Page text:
13 April 2015
Imagine a house not unlike Beatrix Potter’s, set on a hillside among the northern lakes of England. There it was that I celebrated my third birthday and, no, I don’t remember it. Blissfully ignorant of world affairs, the carefree idyll of my childhood had just begun. My father had taken his wife and family away from London, to be out of harm’s way. How lucky we were.
It was April 13, 1940. The grim shadows of the Second World War cast black and ever more menacing threats over swathes of Europe. The second Battle of Narvik was raging, the Battle of Britain had yet to begin.
On that same day, far away on the Eastern Marches of the Second Polish Republic, BH — my Better Half, as you Commonplace regulars have come to know him — was being propelled brutally into an early manhood. On my third birthday, he, aged eleven, was deported to Siberia. The Soviets sent him, his mother, and two sisters from a town in what was then in eastern Poland and is now in Belarus.
The year before, on September 20th, his father, a well-known judge, senator, and landowner, had been arrested by the NKVD at home before the eyes of his family.
How can a few lines sum up the end of a lifetime’s work for country, family, and neighbourhood? BH’s father was decorated twice for bravery in the First World War; he was a man of great inner strength, of honour and deep belief — exactly the kind of person the enemy loathed and determined to destroy. His wife was of the same clay, with few concessions to femininity during that tense and dangerous time. There was an opportunity to escape to Sweden, dodging the advancing German Army, but she determined that she and her children should follow her husband just as far as was possible.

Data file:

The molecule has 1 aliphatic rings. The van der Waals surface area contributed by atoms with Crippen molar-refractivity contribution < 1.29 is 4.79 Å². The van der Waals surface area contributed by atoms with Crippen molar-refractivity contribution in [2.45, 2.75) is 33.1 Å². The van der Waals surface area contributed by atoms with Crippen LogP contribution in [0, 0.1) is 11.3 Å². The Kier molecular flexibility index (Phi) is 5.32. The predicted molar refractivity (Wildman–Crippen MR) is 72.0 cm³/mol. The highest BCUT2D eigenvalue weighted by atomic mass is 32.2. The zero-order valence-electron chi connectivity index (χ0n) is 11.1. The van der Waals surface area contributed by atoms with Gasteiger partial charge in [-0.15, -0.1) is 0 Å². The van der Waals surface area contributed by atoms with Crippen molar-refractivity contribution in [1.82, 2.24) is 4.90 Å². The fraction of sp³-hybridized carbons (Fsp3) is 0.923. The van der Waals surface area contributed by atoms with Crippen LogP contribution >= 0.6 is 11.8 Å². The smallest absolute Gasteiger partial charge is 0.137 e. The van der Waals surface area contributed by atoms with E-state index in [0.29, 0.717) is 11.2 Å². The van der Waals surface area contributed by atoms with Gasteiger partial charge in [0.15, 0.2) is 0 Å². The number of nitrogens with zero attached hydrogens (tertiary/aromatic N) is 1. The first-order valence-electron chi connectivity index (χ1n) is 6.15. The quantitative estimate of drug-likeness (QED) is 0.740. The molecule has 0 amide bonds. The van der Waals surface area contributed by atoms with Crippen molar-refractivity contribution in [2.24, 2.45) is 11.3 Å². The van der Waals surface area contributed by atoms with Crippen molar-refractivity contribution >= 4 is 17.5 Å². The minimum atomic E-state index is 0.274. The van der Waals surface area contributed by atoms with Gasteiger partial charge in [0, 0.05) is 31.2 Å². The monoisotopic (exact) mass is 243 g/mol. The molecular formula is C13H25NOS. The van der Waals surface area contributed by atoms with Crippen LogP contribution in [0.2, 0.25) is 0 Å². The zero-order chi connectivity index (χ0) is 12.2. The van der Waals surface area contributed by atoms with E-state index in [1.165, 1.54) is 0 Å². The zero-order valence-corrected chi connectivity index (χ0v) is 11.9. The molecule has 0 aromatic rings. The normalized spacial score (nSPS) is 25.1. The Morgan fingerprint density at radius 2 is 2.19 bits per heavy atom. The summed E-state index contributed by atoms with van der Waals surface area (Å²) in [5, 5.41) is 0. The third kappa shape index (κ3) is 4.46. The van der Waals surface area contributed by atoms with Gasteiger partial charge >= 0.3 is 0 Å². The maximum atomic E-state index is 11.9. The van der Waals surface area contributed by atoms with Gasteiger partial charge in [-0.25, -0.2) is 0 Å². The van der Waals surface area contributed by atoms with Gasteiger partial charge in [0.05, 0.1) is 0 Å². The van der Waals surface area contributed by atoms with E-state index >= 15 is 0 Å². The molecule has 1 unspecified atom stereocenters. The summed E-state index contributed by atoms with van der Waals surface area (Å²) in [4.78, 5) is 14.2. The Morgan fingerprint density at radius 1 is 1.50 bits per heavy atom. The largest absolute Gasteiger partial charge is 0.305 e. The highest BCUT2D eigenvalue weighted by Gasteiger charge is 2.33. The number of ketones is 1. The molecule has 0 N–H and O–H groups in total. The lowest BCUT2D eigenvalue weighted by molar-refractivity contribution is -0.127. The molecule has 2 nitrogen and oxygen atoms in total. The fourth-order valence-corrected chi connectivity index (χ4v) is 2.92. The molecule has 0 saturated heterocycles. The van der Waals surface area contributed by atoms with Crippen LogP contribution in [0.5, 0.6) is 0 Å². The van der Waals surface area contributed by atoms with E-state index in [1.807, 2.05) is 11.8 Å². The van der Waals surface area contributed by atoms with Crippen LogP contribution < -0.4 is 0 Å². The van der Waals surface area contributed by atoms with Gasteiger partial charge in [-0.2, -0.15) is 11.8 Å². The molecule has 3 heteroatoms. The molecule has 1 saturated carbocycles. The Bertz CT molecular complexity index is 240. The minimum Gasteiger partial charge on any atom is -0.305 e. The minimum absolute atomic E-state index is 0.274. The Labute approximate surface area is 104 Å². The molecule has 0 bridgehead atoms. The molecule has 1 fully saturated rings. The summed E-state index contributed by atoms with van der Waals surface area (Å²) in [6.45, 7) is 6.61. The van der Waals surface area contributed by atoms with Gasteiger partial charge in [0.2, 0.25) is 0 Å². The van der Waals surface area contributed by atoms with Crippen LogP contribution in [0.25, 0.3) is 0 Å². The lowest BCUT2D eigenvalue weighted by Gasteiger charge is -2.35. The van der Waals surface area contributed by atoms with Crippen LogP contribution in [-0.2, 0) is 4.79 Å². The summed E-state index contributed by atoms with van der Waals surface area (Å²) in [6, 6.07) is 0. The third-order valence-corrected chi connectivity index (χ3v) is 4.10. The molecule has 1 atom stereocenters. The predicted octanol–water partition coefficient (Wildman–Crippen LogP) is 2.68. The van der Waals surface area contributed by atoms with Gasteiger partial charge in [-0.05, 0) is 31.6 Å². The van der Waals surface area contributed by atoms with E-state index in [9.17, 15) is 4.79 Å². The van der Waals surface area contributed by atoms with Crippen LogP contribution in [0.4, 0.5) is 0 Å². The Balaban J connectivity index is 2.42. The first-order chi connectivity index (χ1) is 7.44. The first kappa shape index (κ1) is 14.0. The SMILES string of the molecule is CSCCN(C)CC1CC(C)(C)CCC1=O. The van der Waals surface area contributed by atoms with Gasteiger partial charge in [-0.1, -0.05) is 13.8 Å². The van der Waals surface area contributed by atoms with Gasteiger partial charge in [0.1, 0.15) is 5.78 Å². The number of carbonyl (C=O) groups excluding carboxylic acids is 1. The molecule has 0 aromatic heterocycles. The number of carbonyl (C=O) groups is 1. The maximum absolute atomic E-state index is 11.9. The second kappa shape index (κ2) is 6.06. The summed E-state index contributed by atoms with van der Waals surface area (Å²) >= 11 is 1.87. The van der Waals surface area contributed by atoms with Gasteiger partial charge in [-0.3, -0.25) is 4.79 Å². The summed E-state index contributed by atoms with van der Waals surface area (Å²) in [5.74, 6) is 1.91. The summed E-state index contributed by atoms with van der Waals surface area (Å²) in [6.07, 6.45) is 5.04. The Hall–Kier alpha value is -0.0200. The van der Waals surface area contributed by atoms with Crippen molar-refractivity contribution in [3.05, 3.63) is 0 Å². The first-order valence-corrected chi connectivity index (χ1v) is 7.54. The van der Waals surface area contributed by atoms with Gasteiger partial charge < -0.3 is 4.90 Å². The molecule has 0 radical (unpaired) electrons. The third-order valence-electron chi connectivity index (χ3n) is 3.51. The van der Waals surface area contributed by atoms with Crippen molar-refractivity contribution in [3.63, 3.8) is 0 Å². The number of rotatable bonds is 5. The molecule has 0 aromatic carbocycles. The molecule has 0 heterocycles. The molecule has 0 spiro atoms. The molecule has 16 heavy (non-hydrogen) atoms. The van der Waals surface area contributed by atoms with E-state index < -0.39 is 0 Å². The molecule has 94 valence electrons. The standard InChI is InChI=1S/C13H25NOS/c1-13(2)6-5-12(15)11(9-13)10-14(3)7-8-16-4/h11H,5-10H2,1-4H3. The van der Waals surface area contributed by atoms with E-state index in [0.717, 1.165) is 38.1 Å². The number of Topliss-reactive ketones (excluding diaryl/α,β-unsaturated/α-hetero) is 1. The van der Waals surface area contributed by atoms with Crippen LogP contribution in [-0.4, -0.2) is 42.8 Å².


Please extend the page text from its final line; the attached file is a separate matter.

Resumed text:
Inevitably, they were separated; her husband detained in prison, she and numberless others sent further and further East into Siberia.
How dare I have the temerity to write of such searing experiences? I, who have never wanted for anything. What do I know of the loss of hearth, home, all worldly possessions; of career, friends, and relations; the loss of a life of peace and moderate plenty?
Well, somehow the two dots on the edges of the map of the world came together and became “us”. Many extraordinary people crossed my path and some of them became intimate friends, including, I like to think, my remarkable and heroic mother-in-law. So I feel I may not only write a little but also speak.
My BH is blessed — or cursed, you might think — with a remarkable memory. Plagued by nightmares (of which I never knew till fairly recently), the recognised therapy of writing it down was suggested and resulted in a book.
The Books section of this website includes a terrific selection on a wide variety of subjects and greater or lesser ability. I have never reviewed BH’s book. But I see no reason why I should not recommend it. One reason being that here we are, 75 years after the events in that book took place, and the violence, displacement, deprivation, injustice, and sheer horror of it all is still going on, just about wherever you care to look.
Oh Man! Have you learned nothing?
“It’s my birthday and I’ll cry if I want to.”
Crater’s Edge by Michał Giedroyć. Bene Factum Publishing Ltd., London, 2010.